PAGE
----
Are there signs of a rotation to value?
With rates so low, there have been some factors that have meant that companies with nice cash flow streams were almost at a handicap versus companies that don’t generate cash. If you believed rates would stay low forever, then you were happy to own growth-oriented companies that don’t generate free cashflow in the short or medium term because the discount rate is so low. Now, in an environment with rising inflation, rising interest rates, it becomes much less attractive to invest in businesses with low or little cash flow streams.
Inflation is on everyone’s mind. What is its potential impact on your portfolios?
Do you see inflation as transitory or permanent?
Central banks around the world have been bailed out by a low velocity of money over the last decade, which was caused by the recapitalization of the global financial system post the Financial Crisis. All these banks had to build reserves, from 3 or 4 or 5 percent of capital to 12-13-14%. And now, there is too much money in the system, especially when you have velocity picking up. So that's the structural aspect that has to be dealt with – with monetary policy. So, I believe the solution to inflation is you have to tighten monetary policy and you're going to have to advocate supply-side policies.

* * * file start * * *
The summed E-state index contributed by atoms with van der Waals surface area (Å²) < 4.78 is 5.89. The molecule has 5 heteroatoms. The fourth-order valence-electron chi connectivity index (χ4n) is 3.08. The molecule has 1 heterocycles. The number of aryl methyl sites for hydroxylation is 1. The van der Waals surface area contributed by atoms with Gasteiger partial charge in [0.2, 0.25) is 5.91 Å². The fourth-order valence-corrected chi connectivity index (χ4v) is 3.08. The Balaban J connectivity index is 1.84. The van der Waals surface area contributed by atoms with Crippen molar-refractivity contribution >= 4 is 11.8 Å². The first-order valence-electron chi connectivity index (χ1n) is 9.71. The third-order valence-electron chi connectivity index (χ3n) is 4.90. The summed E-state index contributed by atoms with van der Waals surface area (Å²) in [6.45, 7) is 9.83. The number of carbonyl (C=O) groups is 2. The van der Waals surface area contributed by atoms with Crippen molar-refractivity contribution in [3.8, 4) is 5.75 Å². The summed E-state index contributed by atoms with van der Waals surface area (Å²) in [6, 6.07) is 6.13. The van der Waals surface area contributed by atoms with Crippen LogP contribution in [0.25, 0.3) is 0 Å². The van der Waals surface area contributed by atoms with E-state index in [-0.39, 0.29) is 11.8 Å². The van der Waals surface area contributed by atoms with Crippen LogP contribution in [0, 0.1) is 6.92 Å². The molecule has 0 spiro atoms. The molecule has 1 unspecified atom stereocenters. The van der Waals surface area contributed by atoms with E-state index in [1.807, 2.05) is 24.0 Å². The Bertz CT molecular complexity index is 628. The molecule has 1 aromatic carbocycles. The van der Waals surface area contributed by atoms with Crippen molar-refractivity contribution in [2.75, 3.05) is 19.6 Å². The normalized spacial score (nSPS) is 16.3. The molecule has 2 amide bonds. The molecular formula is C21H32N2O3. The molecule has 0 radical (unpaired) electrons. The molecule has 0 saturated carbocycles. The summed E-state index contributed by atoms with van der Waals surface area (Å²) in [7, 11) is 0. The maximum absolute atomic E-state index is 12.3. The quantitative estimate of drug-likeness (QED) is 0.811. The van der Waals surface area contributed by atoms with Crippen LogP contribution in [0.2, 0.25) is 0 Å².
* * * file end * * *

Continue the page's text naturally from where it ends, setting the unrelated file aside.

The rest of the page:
By the way, now that these financial institutions are at or above their required capital requirement, we think the next decade is going to be good for their owners. Every dollar they generate they can now use to grow their business or give it to the owners. Whereas in the past 10 years, every dollar they generated, some of it had to go into reserves.
So you are finding value in financials today?
Is there still value in the reopening trade?
Some commercial real estate firms could be a kind of back-to-the-office play. They make a lot of their money on maintenance for office buildings, and maintenance has been cut way back. We expect profitability for them to increase as more people get back to the office. So I think the evidence of the actual reopening occurring keeps getting stronger and stronger, and the value case for the names that will benefit from reopening, for the most part, continues to exist.